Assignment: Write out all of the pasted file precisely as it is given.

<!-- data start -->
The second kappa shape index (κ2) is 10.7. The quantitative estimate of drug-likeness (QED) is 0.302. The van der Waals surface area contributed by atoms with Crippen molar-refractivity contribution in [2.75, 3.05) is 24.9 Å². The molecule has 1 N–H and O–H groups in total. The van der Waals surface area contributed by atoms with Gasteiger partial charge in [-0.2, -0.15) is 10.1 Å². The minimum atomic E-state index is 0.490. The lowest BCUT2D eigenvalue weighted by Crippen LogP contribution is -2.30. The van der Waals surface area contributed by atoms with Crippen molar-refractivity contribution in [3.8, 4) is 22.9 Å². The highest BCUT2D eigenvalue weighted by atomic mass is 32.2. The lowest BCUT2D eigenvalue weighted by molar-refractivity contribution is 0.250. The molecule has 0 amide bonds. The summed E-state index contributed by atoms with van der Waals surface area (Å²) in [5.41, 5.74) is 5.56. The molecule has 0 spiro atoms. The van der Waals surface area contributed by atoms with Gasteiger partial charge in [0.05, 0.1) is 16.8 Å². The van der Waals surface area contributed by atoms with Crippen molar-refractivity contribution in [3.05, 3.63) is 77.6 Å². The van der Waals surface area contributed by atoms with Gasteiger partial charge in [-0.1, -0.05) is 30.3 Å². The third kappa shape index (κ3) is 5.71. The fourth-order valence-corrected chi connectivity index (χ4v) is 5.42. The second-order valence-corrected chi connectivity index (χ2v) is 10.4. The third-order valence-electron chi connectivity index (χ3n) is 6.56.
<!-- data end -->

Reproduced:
The second kappa shape index (κ2) is 10.7. The quantitative estimate of drug-likeness (QED) is 0.302. The van der Waals surface area contributed by atoms with Crippen molar-refractivity contribution in [2.75, 3.05) is 24.9 Å². The molecule has 1 N–H and O–H groups in total. The van der Waals surface area contributed by atoms with Gasteiger partial charge in [-0.2, -0.15) is 10.1 Å². The minimum atomic E-state index is 0.490. The lowest BCUT2D eigenvalue weighted by Crippen LogP contribution is -2.30. The van der Waals surface area contributed by atoms with Crippen molar-refractivity contribution in [3.8, 4) is 22.9 Å². The highest BCUT2D eigenvalue weighted by atomic mass is 32.2. The lowest BCUT2D eigenvalue weighted by molar-refractivity contribution is 0.250. The molecule has 0 amide bonds. The summed E-state index contributed by atoms with van der Waals surface area (Å²) in [5.41, 5.74) is 5.56. The molecule has 0 spiro atoms. The van der Waals surface area contributed by atoms with Gasteiger partial charge in [0.05, 0.1) is 16.8 Å². The van der Waals surface area contributed by atoms with Crippen molar-refractivity contribution in [3.05, 3.63) is 77.6 Å². The van der Waals surface area contributed by atoms with Gasteiger partial charge in [-0.1, -0.05) is 30.3 Å². The third kappa shape index (κ3) is 5.71. The fourth-order valence-corrected chi connectivity index (χ4v) is 5.42. The second-order valence-corrected chi connectivity index (χ2v) is 10.4. The third-order valence-electron chi connectivity index (χ3n) is 6.56.